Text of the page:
Left to the past?
Special Rønningen Ramblings report about Norway’s dwindling farm culture
Norway is a rich country, a fact determined not just by the amount of income people have, the taxes people pay or the cost of things they buy. Norway is rich in natural resources. The fact that we have oil is a given, and since its discovery in the North Sea in the late 1960s Norway has prospered, but we also have one of the best coastlines for boat traffic thanks to all the inlets, islands and fjords. The Gulf Stream gives us ice-free waters and our landscape makes the production of hydroelectric power possible. Forests dot our landscape making logging a huge industry, and mining gives us even more income.
But what about the farmers?
When you think of Norway you don’t picture oil rigs, mines or lumber trucks. You imagine picturesque small farms with red barns dotting the landscape, perhaps with a cow or two grazing by the side of the road. The frightening thing is that soon that image may be a thing of the past.
As has happened in the Midwestern United States, many small family farms are disappearing because farmers can’t make a living. My sister-in-law, who took over the family pig farm a number of years ago, was getting paid the same price per kilo for pigs that her father did in the 1980s. All other costs had gone up considerably, and she just couldn’t make enough to survive. She may have been born to farm, but that is no longer possible.
I ran into professor of agricultural economics, Normann Aanesland, in the security line at the Storting in Oslo a few months ago and we started chatting about the state of the Norwegian farmer. In the 1970s Aanesland ruffled a few feathers with his ideas about giving subsidies to agricultural areas that were struggling in an attempt to increase employment, an idea that is better accepted today, and when I met him he was on his way to educate our elected officials.
Aanesland feels that Norwegian agriculture should be subsidized if for no other reason than to preserve this iconic image of Norwegian culture. “Not to mention all the little towns that are dependent on the income of farmers…restaurants, schools and stores… all dependent on the income of the surrounding community.” It is not simply a matter of one farmer going belly up. When a farmer quits, he or she needs another job, but the income the farmers produced fueled the local economy and so soon there are fewer and fewer jobs to be found. People are forced to move on, the population diminishes, and the local economy suffers even more. We have seen this happen time and time again in small-town America and there is a great fear that it is happening in Norway as well.”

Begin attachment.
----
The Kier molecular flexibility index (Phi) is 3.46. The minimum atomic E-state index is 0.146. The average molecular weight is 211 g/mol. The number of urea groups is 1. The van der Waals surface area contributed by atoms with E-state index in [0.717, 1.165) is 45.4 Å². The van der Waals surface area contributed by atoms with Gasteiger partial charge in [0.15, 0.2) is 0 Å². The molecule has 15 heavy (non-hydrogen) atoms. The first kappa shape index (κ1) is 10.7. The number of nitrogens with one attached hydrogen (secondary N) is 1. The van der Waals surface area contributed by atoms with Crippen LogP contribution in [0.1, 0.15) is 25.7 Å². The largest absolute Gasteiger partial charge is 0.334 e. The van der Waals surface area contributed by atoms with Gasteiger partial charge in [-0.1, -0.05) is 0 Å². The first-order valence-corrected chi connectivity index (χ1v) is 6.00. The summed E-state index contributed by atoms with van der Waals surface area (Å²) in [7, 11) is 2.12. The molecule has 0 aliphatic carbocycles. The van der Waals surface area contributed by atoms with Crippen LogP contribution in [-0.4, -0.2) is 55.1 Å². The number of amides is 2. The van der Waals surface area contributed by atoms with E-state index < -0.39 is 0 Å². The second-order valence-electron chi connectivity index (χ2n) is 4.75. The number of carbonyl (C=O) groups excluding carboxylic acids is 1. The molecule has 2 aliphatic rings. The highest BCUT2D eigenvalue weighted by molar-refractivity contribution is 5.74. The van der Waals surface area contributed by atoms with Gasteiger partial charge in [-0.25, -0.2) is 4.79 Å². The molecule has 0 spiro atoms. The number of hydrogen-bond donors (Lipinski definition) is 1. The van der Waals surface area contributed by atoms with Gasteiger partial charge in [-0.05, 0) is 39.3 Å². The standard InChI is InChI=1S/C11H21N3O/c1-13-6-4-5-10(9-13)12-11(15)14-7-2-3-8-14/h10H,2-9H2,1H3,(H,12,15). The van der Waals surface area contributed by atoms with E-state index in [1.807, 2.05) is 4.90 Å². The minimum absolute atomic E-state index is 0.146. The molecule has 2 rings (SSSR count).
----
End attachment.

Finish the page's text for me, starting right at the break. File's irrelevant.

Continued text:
It gets even more complicated with all the inheritance and residency laws in Norway that I don’t quite comprehend, but as I understand it if you inherit a farm you have to live on it, and if you don’t you have to get special permission not to. Smaller farms may be exempt from some of the residency rules as regulations are in part determined by the amount of land you own. Farmland is to be farmed.
But still, many farmhouses are not lived in. I read recently that 34,510 agricultural properties (or more) stand vacant in Norway, and 45 percent of the owners say there is no question of selling the properties, regardless of the selling price. According to Aanesland that is due to the deeply ingrained Norwegian tradition of inheritance. “It’s about emotions,” he says, “and tradition still reigns supreme.” This is their family home, and they will do what they can to keep it, even if it is run down. Some use the farms for holiday properties but many stand empty. “If Norway removed the residence requirements and price controls in place today,” comments Aanesland, “more people would maintain these small farms in Norway.”
There is also a lot of discussion, especially in rural areas, about the quality of Norwegian food and the availability of locally grown products. During World War II Norway was largely self-sufficient when it came to food, but people were also willing to pay for it. Today we demand a wider variety of choices year round and want food as cheaply as possible. That means importing from countries with a lower cost of living, and Norwegian farmers don’t stand a chance. So what does that mean in the future? Is it wise to be so dependent on other countries, especially when we have the resources we need literally in our own soil?
“We would be better off if the farms were in use and not abandoned,” says Aanesland. “That would safeguard both Norwegian food production and improve the landscape. When I’m on my farm, I see a maximum of one person. Imagine, it could have been so different.”
Do you have thoughts about the state of farming in Norway? If so, please send them to me at firstname.lastname@example.org and put FARMING in the subject line.
Heidi Håvan Grosch moved to a Christmas tree farm in the heart of Norway in Sparbu five years ago to marry her husband Morten. She says, “Our small piece of land originally had homes for three or four different families working for the bigger farm down the hill. The property is too steep for most crops to grow, but my husband’s grandparents raised what they needed to survive, selling eggs and raising their Christmas pig. Today my husband and I are fortunate to have other jobs, but want to get back to the land as much as possible. We grow potatoes and pumpkins for our own use, and are hoping in the near future to give children and their parents / grandparents the opportunity to come and experience some of the old traditions for themselves, including cutting their own tree for Christmas.”
This article originally appeared in the July 6, 2012 issue of the Norwegian American Weekly. To subscribe, visit SUBSCRIBE or call us at (800) 305-0271.